Atusko Kudo is one of the best known names in latex fashion. You could certainly argue she’s one of the designers responsible for bridging the divide between latex as fetishwear and latex as mainstream fashion. She’s dressed countless celebrities (including Lady Gaga, Beyoncé, Rihanna, Nicki Minaj and Kim Kardashian) and is stocked by some of the most prestigious luxury retailers in the world.
Luxxie Boston isn’t a brand I’ve heard of before, but I’m already quite in love. The initial collection is small, consisting exclusively of silk gowns, chemises and robes that could easily double as outerwear. However, I believe there’s something to be said for focus. In an era where every brand tries to do a little of everything, I admire a company for picking a niche and sticking with it. Luxxie Boston’s silk lingerie feels like that for me.
Without invoking any comparisons, age truly seems like one of the last taboos of the lingerie industry. Words like “aspirational” get thrown around with careless abandon, and one of the unstated (but wretchedly obvious) components of that aspiration is to be endlessly 22. Maybe 26. If you’re feeling daring. A week ago, while in New York for lingerie market, I discovered my second gray hair. At least, it’s the second […]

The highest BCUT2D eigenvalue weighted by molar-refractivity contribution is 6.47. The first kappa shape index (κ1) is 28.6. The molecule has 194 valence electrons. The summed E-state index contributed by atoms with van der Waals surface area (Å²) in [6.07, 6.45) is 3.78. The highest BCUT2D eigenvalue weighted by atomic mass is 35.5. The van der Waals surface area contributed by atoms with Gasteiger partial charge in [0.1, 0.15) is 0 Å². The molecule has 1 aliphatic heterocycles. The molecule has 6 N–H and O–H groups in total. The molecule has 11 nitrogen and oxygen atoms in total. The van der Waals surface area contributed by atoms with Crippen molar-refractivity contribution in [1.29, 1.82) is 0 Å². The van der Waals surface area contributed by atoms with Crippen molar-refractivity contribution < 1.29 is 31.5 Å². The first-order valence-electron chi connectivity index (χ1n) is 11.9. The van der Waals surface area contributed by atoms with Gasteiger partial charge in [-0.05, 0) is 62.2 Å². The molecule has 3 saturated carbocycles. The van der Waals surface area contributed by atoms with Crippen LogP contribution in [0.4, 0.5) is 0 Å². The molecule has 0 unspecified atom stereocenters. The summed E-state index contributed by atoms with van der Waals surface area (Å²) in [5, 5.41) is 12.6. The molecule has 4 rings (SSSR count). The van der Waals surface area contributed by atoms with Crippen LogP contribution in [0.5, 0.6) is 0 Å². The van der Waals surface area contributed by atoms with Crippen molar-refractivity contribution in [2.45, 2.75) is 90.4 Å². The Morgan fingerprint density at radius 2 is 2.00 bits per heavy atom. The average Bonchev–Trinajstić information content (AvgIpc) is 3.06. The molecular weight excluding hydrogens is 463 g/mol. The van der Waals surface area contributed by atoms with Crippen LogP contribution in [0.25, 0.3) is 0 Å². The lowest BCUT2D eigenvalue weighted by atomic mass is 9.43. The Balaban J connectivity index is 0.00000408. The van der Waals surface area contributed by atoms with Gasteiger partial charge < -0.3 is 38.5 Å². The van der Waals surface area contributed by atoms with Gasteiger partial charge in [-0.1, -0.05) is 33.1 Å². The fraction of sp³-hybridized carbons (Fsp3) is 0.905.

Since writing for The Lingerie Addict, I’ve frequently mentioned my annoyance with the lack of aesthetic variation in plus size lingerie. The selection for trendy or unique off-the-rack pieces is slowly improving from major brands like Torrid or Cacique, but not as quickly as I (or others) would like. I was thrilled to see Toru & Naoko in TLA’s Best Brands of 2016 list. TLA has reviewed Toru & Naoko previously, but I’m excited to offer a perspective on ordering customized pieces for a fat body.
A couple of years ago, I wrote an article on black-owned lingerie brands and it became one of TLA’s most popular articles to-date. Despite what many business experts or industry authorities have to say about the importance of “neutral” or “colorblind” companies, it turns out many people want to support underrepresented or marginalized designers. This is especially when these brands respond to a need the larger intimate apparel industry has neglected for decades.